Death of Negi Lama in Lahul (H.P), India, in 1977.
I. When I was in India in 1995 six young Buddhist nuns sang me a song in Kinnauri language that ended as follows:
9. --, negi rinpoche.
10. omsi berang shong, kinnoringu kumo.
11. hana jerang berang, bharat tu bairang.
12. --, videshu kumo.
13. --, maidanu denmarg.
14. thungsa denmarg, tshayang kinnoring.
9. --, Negi Rinpoche.
10. The last time he was born in Kinnaur.
11. This time he was born outside India,
12. --, in a foreign country,
13. --, in flat Denmark.
14. His birthplace was Denmark, but his light is shining in Kinnaur. (2)
In these lines these Kinnauri nuns claim Negi Lama, whom they call Rinpoche or "precious one," for Kinnaur, his birthplace. Kinnaur--land of the legendary Kinners of the Indian epics--is a mountainous district northeast of Shimla in Himachal Pradesh on the Tibet border, unlike flat Denmark where the lama's reincarnation was born. And, they sing, they have the lama's "light"; even after his death and rebirth the rays of his enlightenment are still "shining" in Kinnaur--where too half his relics are enshrined.
Before singing that song the nuns sang the Tibetan religious song or mgurma composed by the lama himself. This is the last verse:
8a. ha cang tshig gi sbyor ba legs cha ni med kyang
b. a mri ta yi rjes 'gro thub gsung la rten phyir
c. mgur ma len pa 'ga' la phan pa yi bsam bas
d. bstan 'dzin rgyal mtshan zhes bya'i bla ma des bris so
In English this is:
8a. Even without having much art of rhetoric,
b. to follow the nectar that depends on the Buddha's words,
c. thinking that some singer would benefit,
d. the lama called Tenzin Gyaltsen has written this.
This is a prayer to the guru, and Negi Lama Tenzin Gyaltsen wrote it for Kinnauri nuns to sing. They do sing it, as a prayer to him. Even if they have not memorized it, they can sing along and some nuns have a printed version with a Hindi translation published by two monks in Sarnath--an example of the permeable boundary between oral traditions and written texts. (3) In line 3 Negi Lama says he wrote this song, "thinking some singer would benefit." His motive--bodhicitta, Sanskrit for the compassionate wish to help others as well as oneself--is also the motive behind Tibetan sacred biography and the nuns' story of Negi Lama's death, which I place in this literary context.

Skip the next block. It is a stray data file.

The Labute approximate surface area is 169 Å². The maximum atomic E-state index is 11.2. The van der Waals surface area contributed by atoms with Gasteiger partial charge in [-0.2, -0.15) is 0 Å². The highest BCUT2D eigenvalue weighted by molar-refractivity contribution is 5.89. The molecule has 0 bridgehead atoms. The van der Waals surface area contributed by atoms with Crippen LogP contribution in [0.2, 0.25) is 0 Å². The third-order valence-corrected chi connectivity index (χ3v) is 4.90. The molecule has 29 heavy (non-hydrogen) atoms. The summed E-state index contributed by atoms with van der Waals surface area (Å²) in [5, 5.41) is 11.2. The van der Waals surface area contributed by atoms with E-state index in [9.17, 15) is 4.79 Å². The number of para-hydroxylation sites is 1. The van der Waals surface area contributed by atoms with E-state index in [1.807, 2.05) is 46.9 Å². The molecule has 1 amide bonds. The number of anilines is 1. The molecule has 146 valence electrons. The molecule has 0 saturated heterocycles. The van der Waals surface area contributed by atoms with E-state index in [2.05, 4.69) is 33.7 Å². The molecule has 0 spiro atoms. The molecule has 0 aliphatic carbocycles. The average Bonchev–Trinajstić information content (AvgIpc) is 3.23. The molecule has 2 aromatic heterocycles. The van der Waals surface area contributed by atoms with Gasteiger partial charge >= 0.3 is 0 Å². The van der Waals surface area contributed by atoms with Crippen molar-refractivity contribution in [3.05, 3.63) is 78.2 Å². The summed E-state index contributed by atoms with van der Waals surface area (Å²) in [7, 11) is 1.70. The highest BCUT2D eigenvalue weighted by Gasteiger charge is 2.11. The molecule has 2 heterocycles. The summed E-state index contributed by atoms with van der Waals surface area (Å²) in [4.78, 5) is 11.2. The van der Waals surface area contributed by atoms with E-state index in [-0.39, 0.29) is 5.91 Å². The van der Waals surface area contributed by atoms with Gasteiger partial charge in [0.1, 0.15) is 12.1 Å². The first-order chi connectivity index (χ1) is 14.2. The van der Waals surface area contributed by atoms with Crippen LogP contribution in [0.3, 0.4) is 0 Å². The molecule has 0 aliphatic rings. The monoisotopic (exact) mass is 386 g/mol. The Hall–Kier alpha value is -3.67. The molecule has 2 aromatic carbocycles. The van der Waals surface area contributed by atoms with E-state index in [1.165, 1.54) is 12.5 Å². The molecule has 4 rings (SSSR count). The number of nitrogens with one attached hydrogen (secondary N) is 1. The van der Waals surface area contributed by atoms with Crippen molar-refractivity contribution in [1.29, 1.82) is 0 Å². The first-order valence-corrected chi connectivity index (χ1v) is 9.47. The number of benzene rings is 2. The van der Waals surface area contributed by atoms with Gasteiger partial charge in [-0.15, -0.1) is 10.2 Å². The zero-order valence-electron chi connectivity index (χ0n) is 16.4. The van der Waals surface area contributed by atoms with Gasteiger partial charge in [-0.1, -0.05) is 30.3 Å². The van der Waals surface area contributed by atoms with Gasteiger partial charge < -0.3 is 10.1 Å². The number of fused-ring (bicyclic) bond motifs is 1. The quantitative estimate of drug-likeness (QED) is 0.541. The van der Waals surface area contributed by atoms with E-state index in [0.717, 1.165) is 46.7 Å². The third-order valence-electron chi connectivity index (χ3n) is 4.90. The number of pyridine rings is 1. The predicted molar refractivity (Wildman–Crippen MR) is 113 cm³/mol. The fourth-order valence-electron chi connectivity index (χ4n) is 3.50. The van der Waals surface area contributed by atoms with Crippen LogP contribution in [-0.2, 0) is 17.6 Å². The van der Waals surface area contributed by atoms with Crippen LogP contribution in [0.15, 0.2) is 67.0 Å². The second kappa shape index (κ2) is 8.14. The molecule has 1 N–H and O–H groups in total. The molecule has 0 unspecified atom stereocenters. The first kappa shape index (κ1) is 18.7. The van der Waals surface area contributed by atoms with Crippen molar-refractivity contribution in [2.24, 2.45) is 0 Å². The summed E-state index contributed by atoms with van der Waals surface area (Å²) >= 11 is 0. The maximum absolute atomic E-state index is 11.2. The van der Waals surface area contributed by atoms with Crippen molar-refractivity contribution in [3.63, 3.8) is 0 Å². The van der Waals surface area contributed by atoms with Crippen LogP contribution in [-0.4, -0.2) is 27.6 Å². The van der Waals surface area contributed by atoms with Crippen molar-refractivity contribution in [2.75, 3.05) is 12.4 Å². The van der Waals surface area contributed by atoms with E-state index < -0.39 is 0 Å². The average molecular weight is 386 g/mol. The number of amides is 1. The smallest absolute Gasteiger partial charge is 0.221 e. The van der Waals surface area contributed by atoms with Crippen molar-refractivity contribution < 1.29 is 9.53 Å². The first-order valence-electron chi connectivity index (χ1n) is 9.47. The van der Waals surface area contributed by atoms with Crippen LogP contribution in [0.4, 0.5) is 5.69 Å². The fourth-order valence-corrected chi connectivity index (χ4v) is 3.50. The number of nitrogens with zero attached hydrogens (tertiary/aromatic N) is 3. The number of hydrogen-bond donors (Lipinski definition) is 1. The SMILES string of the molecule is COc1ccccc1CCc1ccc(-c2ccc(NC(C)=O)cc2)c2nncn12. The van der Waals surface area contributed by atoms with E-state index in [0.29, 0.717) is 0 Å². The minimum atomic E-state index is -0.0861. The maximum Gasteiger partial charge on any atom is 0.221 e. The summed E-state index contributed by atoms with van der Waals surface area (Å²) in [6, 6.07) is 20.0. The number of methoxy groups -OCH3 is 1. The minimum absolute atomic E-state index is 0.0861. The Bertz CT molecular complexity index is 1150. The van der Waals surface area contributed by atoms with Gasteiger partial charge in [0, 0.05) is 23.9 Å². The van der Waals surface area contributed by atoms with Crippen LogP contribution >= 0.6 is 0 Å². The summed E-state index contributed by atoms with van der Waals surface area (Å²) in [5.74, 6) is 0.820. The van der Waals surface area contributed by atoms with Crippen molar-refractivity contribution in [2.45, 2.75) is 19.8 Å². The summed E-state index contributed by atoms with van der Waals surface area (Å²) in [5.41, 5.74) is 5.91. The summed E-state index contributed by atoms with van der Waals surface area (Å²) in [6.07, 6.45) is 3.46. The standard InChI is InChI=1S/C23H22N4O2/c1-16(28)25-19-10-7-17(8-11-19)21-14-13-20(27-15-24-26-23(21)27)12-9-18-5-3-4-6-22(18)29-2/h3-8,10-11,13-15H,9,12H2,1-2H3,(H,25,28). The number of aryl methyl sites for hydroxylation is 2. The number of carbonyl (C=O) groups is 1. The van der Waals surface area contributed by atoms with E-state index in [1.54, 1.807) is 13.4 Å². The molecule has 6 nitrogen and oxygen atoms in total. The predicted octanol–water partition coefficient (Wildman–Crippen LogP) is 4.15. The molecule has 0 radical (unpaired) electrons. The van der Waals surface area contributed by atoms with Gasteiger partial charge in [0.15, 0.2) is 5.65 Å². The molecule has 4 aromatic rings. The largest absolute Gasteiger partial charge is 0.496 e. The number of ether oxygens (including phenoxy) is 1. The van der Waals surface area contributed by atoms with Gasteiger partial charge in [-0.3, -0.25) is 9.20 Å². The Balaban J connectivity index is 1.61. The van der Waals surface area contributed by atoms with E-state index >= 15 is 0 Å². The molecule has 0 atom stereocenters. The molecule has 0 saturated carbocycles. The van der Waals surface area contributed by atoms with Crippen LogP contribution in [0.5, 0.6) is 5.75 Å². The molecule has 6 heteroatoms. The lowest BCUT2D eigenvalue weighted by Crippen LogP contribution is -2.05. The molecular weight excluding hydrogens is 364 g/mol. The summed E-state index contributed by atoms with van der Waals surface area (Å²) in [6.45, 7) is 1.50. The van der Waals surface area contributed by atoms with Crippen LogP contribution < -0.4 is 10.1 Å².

II. Tenzin Gyaltsen or Negi Lama, also called Khunu Lama, the lama from Kinnaur, was Kinnaur's most famous contemporary Buddhist saint. He was a scholar known for his book on Tibetan grammar and his poetry on compassion; the Dalai Lama called him guru. (4) He was unconventional and ahead of his time, living for years in a Hindu ashram on the Ganges studying Sanskrit at a time when Tibetan monks were not yet studying Sanskrit. He died in 1977 at the age of 83 while on a teaching tour in Lahul (also a district in Himachal Pradesh next to Kinnaur), where he had gone with a retinue of four nuns.
My purpose here is to re-tell the nuns' oral account of Negi Lama's death and explore their story's meaning in the contexts of the literary genre of sacred biography and ideas about death in Buddhism. What is the role of the after-death miracles in their accounts? Unusually, the creators of sacred biography here are nuns, and they have embedded the lama's story in their own life stories. So I begin with the lama's relation to nuns; then define the contexts; quote excerpts from their translated accounts; and conclude.